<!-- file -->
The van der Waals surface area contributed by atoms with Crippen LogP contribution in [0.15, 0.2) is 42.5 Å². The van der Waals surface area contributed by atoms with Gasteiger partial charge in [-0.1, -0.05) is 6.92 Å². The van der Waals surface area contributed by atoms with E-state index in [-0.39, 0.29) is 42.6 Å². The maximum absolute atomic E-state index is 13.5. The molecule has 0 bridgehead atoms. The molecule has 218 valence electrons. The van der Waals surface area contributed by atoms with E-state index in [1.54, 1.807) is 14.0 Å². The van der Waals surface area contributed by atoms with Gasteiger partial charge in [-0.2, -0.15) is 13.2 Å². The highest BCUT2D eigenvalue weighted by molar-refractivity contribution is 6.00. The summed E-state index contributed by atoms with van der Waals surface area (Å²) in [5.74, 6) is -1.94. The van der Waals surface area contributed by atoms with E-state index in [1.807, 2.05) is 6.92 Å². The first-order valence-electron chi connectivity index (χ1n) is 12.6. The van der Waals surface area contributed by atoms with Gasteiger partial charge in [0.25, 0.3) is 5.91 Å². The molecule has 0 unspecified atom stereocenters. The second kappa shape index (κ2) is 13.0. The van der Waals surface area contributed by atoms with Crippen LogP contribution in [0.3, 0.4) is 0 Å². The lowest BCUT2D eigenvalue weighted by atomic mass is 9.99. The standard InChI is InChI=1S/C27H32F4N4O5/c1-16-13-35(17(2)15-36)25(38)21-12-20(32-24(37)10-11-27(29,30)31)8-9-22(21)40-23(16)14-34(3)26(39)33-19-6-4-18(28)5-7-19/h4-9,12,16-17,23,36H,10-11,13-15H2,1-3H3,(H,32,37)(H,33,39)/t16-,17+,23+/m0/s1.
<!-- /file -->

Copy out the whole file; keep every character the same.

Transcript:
The van der Waals surface area contributed by atoms with Crippen LogP contribution in [0.15, 0.2) is 42.5 Å². The van der Waals surface area contributed by atoms with Gasteiger partial charge in [-0.1, -0.05) is 6.92 Å². The van der Waals surface area contributed by atoms with E-state index in [-0.39, 0.29) is 42.6 Å². The maximum absolute atomic E-state index is 13.5. The molecule has 0 bridgehead atoms. The molecule has 218 valence electrons. The van der Waals surface area contributed by atoms with E-state index in [1.54, 1.807) is 14.0 Å². The van der Waals surface area contributed by atoms with Gasteiger partial charge in [-0.2, -0.15) is 13.2 Å². The highest BCUT2D eigenvalue weighted by molar-refractivity contribution is 6.00. The summed E-state index contributed by atoms with van der Waals surface area (Å²) in [5.74, 6) is -1.94. The van der Waals surface area contributed by atoms with E-state index in [1.807, 2.05) is 6.92 Å². The first-order valence-electron chi connectivity index (χ1n) is 12.6. The van der Waals surface area contributed by atoms with Gasteiger partial charge in [0.25, 0.3) is 5.91 Å². The molecule has 0 unspecified atom stereocenters. The second kappa shape index (κ2) is 13.0. The van der Waals surface area contributed by atoms with Crippen LogP contribution in [0.3, 0.4) is 0 Å². The lowest BCUT2D eigenvalue weighted by atomic mass is 9.99. The standard InChI is InChI=1S/C27H32F4N4O5/c1-16-13-35(17(2)15-36)25(38)21-12-20(32-24(37)10-11-27(29,30)31)8-9-22(21)40-23(16)14-34(3)26(39)33-19-6-4-18(28)5-7-19/h4-9,12,16-17,23,36H,10-11,13-15H2,1-3H3,(H,32,37)(H,33,39)/t16-,17+,23+/m0/s1.